No major surprise here, given that the comic series basically bleeds black humor and the TV adaptation comes courtesy of the duo responsible for Superbad, Pineapple Express and This Is The End. Perhaps one of the show’s earliest, most daring jokes concerns the death of a certain major celebrity who still wields a ton of power in the industry. It’s as if Rogen and Goldberg, despite their major Hollywood success, are out to prove they can still bite the hand that feeds them.
Given that Preacher—which deals heavily in Americana themes and imagery—was created by an Irish writer and an English artist, it’s almost fitting that the Texas-set series should be spearheaded by a pair who are equally removed from the material: Canadian comedians. As directors, Rogen and Goldberg demonstrated a talent for melding big action set pieces with big laughs in This Is The End and (occasionally) in The Interview. The Preacher pilot, however, is their tour-de-force as filmmakers. In addition to striking a tonal balance between broad comedy and legitimate drama, the show displays a beautiful, atmospheric look, with director of photography Bill Pope (The Matrix) milking those Texas (via New Mexico) landscapes for all they’re worth. The duo has also greatly upped their game in terms of staging incredibly sophisticated action sequences. Each member of the central trio is given their moment to shine, whether it’s as simple as a bar fight, or as complex as a close-quarters skirmish in the backseat of a car as it’s speeding through a cornfield. Fans of both Paul Greengrass’ Bourne thrillers and Gareth Evans’ Raid films will find a lot to like here.
I would like to take this time to signal out Preacher’s casting directors. Such personnel often don’t get the credit they deserve and, by God, do they deserve special mention here. Across the board, every actor perfectly embodies their comic counterpart. After spending more than a decade dividing his time between small-scale British dramas and massive Hollywood blockbusters, Dominic Cooper seems to have finally found his breakout role. As Jesse Custer, Cooper is equal parts charming, sardonic, brooding and jokey. While not quite as colorful as some of the other characters that inhabit the series, Jesse is the show’s heart and Cooper brings the proper humanity and gravitas to the character. As the profane Irish vampire, Joseph Gilgun’s Cassidy looks like he stepped right out of the pages of the comics, with all the piss and vinegar to boot. What’s more, while he doesn’t appear until the second episode, Jackie Earle Haley oozes menace as the malevolent Odin Quincannon.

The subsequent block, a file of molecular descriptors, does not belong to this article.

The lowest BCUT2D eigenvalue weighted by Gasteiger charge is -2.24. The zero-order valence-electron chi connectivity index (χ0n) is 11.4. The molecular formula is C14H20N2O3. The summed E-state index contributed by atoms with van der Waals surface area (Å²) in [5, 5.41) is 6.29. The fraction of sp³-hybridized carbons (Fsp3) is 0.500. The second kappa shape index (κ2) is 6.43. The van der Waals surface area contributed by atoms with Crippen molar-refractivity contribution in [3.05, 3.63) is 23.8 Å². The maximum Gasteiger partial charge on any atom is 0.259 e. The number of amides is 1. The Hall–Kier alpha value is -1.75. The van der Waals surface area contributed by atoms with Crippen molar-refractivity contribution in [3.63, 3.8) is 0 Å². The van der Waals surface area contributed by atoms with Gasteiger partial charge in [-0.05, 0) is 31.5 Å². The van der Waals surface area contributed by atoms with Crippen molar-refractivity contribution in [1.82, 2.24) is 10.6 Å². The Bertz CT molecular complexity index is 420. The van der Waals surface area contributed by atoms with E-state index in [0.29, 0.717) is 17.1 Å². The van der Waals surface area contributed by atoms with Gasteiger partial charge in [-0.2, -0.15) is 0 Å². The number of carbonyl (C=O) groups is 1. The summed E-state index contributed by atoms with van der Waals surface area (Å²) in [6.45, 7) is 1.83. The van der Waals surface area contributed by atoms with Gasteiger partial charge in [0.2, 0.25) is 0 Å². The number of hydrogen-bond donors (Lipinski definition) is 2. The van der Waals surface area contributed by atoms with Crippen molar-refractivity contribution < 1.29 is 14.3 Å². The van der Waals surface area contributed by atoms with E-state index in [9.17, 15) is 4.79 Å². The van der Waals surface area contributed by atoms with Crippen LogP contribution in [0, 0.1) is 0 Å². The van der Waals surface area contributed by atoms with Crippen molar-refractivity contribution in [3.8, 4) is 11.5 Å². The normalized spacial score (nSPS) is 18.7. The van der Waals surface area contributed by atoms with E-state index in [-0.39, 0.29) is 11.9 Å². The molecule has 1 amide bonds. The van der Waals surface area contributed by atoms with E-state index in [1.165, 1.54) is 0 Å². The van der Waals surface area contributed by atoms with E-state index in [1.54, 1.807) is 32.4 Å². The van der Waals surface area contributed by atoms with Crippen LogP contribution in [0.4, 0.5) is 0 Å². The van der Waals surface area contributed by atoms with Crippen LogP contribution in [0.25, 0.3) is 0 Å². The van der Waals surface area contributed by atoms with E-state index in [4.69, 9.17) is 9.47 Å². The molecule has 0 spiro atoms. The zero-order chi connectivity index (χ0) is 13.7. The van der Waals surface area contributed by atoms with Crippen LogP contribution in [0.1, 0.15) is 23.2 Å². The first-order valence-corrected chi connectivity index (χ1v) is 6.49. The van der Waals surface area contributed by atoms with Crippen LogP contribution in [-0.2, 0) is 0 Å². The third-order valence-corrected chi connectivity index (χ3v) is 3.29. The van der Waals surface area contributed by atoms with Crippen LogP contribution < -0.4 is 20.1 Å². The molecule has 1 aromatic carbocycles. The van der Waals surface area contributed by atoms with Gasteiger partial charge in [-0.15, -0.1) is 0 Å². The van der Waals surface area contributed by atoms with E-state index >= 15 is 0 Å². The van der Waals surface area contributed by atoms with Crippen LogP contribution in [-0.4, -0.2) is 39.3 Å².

Perhaps the most inspired casting choice, however, is Ruth Negga as Tulip. In Negga’s hands, Tulip is the most charming sort of rapscallion—one moment, she’s beating an adversary to death to the sounds of Carly Simon’s “You’re So Vain,” while the next she’s effortlessly bonding with a pair of scrappy children and showing them how to make homemade weapons. As comics fan will know, the Tulip of the comics is your more run-of-the-mill blonde white girl. In casting the Irish/Ethiopian actress, the creators not only seemed to take Hollywood’s well-documented diversity problem into account, but—frankly—they found a performer that not only embodies the spirit of the comic character, but finds shading and personality to the role that no writer could properly capture.
Mark Rozeman is a Los Angeles-based freelance writer and regular contributor to Paste. You can follow him on Twitter.